Foam Roller Techniques for People with Lower Back Pain

The foam roller has become a hot topic in self-care.  It is generally considered a self-myofascial release tool used by runners, cyclists, and other active people.  It’s also commonly used in rehabilitation and treatment in clinics and at home.  Many gyms have them for use by their patrons, but many people will invest in buying one of their own to use at home.

The foam rollers come in a variety of different sizes and densities, but the ones I prefer to use are 36 inches long and 6 inches in diameter.  I usually recommend denser styrofoam material rather than the softer versions, but the soft ones are a great place to start if you have very sore tight muscles or light muscle volume.  As you adapt to it, you can then progress to the harder material to get the most out of what the foam roller has to offer.

Remember when you are using the foam roller, it’s going to be uncomfortable most of the time, but it shouldn’t be painful.  You’ll have to take care not to bruise your muscles, and definitely don’t overwork your muscles so that you are discouraged from being able to be consistent.  Like flossing, you can’t really get away with doing it right before you go to the dentist.  It takes time and consistent effort to make changes to your soft tissue!

Lower Back Routine
Do 10 passes over the following areas 1-2 times per day:
(These can be done before working out as part of your warm-up routine.)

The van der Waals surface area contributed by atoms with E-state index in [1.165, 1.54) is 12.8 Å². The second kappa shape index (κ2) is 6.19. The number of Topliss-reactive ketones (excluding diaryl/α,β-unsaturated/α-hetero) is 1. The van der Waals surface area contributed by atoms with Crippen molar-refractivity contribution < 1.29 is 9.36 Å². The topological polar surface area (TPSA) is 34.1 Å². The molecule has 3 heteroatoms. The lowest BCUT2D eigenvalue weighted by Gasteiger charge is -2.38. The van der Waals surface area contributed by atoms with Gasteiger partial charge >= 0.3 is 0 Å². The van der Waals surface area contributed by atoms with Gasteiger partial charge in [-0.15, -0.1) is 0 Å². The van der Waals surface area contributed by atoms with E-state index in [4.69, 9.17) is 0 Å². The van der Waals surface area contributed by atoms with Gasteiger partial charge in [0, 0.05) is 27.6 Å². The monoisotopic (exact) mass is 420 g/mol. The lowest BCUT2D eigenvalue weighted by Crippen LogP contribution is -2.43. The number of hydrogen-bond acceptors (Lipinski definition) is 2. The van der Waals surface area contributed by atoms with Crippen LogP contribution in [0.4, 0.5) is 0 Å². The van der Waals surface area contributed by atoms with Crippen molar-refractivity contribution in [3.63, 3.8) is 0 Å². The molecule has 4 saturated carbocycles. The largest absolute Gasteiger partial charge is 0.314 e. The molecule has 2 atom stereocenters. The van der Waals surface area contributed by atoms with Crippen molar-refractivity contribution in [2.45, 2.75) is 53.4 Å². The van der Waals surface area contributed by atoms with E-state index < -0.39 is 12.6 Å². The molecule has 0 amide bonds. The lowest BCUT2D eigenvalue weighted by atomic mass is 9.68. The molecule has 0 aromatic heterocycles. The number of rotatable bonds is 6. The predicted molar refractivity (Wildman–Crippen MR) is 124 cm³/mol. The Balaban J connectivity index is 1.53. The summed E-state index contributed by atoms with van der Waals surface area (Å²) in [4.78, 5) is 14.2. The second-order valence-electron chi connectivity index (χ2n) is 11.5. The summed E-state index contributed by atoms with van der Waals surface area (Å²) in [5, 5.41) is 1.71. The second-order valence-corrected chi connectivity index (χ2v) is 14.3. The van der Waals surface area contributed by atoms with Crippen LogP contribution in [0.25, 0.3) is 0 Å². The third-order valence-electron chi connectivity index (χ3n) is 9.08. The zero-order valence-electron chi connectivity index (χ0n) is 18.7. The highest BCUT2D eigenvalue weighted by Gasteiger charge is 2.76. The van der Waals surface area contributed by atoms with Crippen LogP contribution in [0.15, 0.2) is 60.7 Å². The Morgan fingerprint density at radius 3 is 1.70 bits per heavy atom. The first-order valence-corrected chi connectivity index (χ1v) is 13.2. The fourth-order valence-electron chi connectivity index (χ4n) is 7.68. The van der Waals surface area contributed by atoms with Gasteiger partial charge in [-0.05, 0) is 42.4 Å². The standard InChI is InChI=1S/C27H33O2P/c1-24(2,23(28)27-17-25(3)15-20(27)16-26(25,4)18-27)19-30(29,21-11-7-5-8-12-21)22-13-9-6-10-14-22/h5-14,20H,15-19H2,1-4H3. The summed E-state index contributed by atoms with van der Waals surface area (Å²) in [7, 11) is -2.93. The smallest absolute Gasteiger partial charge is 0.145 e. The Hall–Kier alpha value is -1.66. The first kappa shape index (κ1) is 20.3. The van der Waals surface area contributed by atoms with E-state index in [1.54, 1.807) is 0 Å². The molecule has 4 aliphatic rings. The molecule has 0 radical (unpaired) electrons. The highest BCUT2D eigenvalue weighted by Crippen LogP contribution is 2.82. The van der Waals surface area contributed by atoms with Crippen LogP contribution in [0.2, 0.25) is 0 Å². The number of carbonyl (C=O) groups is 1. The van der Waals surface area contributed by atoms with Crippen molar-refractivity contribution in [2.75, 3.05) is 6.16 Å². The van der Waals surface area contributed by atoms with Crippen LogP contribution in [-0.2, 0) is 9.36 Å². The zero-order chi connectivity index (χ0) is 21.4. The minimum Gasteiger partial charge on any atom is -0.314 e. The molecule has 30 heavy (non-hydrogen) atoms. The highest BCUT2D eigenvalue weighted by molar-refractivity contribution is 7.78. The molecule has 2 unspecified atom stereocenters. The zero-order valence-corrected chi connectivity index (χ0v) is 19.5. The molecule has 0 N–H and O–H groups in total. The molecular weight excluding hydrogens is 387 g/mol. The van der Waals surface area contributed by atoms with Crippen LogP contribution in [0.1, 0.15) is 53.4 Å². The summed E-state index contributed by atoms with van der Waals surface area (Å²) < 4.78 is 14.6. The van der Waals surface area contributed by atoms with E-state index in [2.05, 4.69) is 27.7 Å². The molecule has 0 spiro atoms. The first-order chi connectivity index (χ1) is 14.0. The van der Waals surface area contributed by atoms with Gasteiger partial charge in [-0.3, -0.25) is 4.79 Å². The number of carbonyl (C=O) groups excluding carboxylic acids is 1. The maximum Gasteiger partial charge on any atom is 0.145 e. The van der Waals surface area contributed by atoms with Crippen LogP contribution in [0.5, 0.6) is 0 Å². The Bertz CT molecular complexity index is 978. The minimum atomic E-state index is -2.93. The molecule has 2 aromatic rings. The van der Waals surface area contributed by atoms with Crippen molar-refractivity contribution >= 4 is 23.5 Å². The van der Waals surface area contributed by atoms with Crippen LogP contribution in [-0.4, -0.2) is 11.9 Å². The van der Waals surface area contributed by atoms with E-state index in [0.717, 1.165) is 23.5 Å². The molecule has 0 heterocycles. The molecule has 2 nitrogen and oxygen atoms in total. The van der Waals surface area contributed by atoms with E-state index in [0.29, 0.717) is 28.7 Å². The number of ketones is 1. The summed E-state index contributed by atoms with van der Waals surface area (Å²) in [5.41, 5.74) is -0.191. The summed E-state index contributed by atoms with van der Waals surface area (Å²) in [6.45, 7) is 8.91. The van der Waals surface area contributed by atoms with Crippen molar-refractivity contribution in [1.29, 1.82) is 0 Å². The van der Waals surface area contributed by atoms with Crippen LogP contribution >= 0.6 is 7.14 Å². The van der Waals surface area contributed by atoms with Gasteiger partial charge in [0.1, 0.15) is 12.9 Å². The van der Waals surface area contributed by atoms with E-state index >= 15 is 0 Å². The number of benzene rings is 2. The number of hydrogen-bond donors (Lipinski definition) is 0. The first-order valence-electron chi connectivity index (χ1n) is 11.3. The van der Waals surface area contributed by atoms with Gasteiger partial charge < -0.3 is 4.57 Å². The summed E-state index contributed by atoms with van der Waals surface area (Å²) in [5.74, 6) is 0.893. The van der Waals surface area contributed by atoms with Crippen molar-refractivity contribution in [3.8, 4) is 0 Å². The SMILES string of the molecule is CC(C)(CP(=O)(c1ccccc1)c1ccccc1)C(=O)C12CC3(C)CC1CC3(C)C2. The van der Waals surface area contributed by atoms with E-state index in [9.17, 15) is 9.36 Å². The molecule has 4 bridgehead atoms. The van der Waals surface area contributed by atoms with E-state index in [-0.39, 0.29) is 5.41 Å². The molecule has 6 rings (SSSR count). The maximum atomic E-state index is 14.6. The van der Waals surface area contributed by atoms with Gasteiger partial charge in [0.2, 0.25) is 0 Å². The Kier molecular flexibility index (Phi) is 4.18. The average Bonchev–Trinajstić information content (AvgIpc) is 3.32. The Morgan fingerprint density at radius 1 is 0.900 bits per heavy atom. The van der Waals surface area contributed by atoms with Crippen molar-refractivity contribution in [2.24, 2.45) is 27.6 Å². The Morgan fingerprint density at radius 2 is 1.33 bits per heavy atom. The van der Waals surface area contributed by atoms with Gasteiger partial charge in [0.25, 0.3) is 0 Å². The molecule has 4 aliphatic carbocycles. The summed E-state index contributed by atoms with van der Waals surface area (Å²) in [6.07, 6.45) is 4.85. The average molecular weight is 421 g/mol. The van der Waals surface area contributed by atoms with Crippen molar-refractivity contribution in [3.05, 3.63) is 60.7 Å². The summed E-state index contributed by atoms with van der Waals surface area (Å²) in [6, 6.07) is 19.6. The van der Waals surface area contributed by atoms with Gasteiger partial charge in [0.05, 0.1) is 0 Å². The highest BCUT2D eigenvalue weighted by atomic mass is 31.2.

1. Mid Back- 10 reps
2. Lower Back- 10 reps
3. Gluteals- 10 reps
4. Hamstrings- 10 reps
5. IT Band- 10 reps
6. Calf- 10 reps
7. Quadriceps- 10 reps

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2 Responses to Foam Roller Techniques for People with Lower Back Pain

  1. Monica Jonen says:

    I heard that the foam rollers release something that builds up when you work out, but do you know what it really does the soft tissue? I’ve always been curious.

  2. andy says:

    Hi, Monica! Great question! Although the mechanism is somewhat up for debate, I’ll give you my understanding of it at this point: The safest answer, in my opinion, is that the foam roller is providing a deep, localized stretch to the muscles, fascia, and soft tissue as you roll over it. Over time, this can help make trigger points, knots, and adhesions/scar tissue more pliable. In that way, it can improve movement, range of motion, circulation, etc. I also think that it can help mobilize some of the congestion/swelling that builds up in muscles as they repair and recover from exercise. That can create a more clear pathway for the efficient delivery of nutrients and oxygen to the muscles. Hope sheds some light on it for you! Thanks for the question! APR

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